Best Winter Teas

As the bitter cold weather sneaks up on more and more Americans this winter (yes, even us poor Californians are affected), more and more folks are likely to reach for a hot beverage to warm their body temperature. The shift in beverage choices throughout this season may be doing wonders for our health, researchers say. Hot drinks—especially certain teas like cinnamon, ginger, and chamomile—give the immune system a much-needed boost during cold and flu season; they may also help to ward off a long list of health problems.

According to Ayurvedic medicine, drinking hot water helps promote the flow of life force or life energy throughout your body. This force is known as prana in Hindi. Hot water infused with different herbs is thought to activate your prana by carrying beneficial substances into your body while encouraging waste products and toxins to be eliminated.

In this article, we’ll discuss the three best teas to keep you warm and healthy this winter.

Cinnamon Tea

Cinnamon Tea

Many common culinary herbs can help you feel warmer this winter by boosting blood flow. Cinnamon is one of these herbs. It helps dry out any dampness in the body. Because of its warming properties, cinnamon tea may be especially beneficial for people who are chronically cold or those suffering from poor circulation.

Cinnamon scavenges for harmful free radicals in your body and works to destroy them. This powerful, invigorating herb is renowned for its ability to ease stomach and digestive disorders by increasing your body’s ability to break down the nutrients in food and properly absorb them. Other ways cinnamon may help the body include the following:

  • Eases congestion
  • Relieves nausea
  • Fights off fungal infections
  • Cuts cholesterol and fat levels

Because of its effectiveness in reducing insulin sensitivity, cinnamon is also found in supplement form and commonly used as a holistic treatment option for type 1 and type 2 diabetes.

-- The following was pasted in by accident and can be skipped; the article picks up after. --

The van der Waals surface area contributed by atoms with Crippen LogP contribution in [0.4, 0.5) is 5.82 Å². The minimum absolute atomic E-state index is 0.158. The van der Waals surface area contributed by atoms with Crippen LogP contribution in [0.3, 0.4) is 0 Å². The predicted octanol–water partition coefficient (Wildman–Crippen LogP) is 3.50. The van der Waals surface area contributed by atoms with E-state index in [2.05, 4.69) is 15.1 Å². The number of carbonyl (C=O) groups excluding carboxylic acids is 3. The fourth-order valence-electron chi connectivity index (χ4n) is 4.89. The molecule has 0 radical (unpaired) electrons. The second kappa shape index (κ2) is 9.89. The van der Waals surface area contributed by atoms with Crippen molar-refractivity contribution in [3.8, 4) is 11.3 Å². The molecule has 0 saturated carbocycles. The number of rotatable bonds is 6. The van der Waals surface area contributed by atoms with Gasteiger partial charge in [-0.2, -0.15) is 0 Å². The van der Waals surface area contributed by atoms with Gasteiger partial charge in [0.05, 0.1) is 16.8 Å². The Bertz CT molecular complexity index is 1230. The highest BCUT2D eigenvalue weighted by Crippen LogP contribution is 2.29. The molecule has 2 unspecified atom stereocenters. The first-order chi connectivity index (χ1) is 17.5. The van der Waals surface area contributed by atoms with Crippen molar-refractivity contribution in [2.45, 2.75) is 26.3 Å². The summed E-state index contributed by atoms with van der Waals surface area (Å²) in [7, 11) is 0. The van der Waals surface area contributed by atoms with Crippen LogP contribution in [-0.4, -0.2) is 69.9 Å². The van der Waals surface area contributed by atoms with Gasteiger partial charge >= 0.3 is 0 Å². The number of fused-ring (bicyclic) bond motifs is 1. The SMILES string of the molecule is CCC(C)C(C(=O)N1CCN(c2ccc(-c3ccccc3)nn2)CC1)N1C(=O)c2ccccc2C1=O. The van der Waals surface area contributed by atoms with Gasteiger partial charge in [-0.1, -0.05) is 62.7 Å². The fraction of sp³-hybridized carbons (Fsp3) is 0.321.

In Ayurvedic medicine, the intended action of a tea is dependent on the time it is taken. Therefore, it becomes highly important to drink the right tea at the right time to reap the greatest health benefits. Because cinnamon tea is most readily available in black tea bags, aim to drink this spicy, caffeinated concoction in the morning or at midday so that you can be warm, alert, and ready for the duties of the day.

Ginger Tea

Ginger Tea

Like cinnamon, ginger is an herb that promotes warmth and improves blood flow to all parts of the body. Ginger has been grown and used by people in India and China for over 5,000 years to treat a wide array of health problems, including coldness. It is one of the oldest cultivated herbs on the planet.

Caffeine-free and also containing no sugar, the ginger root is a natural antioxidant and antiseptic. Antiseptics are substances that stop disease-causing microorganisms in their tracks. Because of its powerful properties, Eastern healers have used ginger in tea preparations for thousands of years. Preparing ginger tea releases the compounds, gingerol and protease, which are thought to boost blood flow. These are some of the other ways ginger tea may help your body:

  • Reduces inflammation
  • Bolsters the immune system
  • Eases the symptoms of stress
  • Aids in digestion

To make authentic ginger tea at home, follow these simple 1-2-3 directions:

  1. Add two inches of sliced, raw ginger root to two cups of water.
  2. Boil the mixture for 15–20 minutes.
  3. Turn off the heat and let your ginger tea cool for a few minutes. Add honey or lemon for flavor.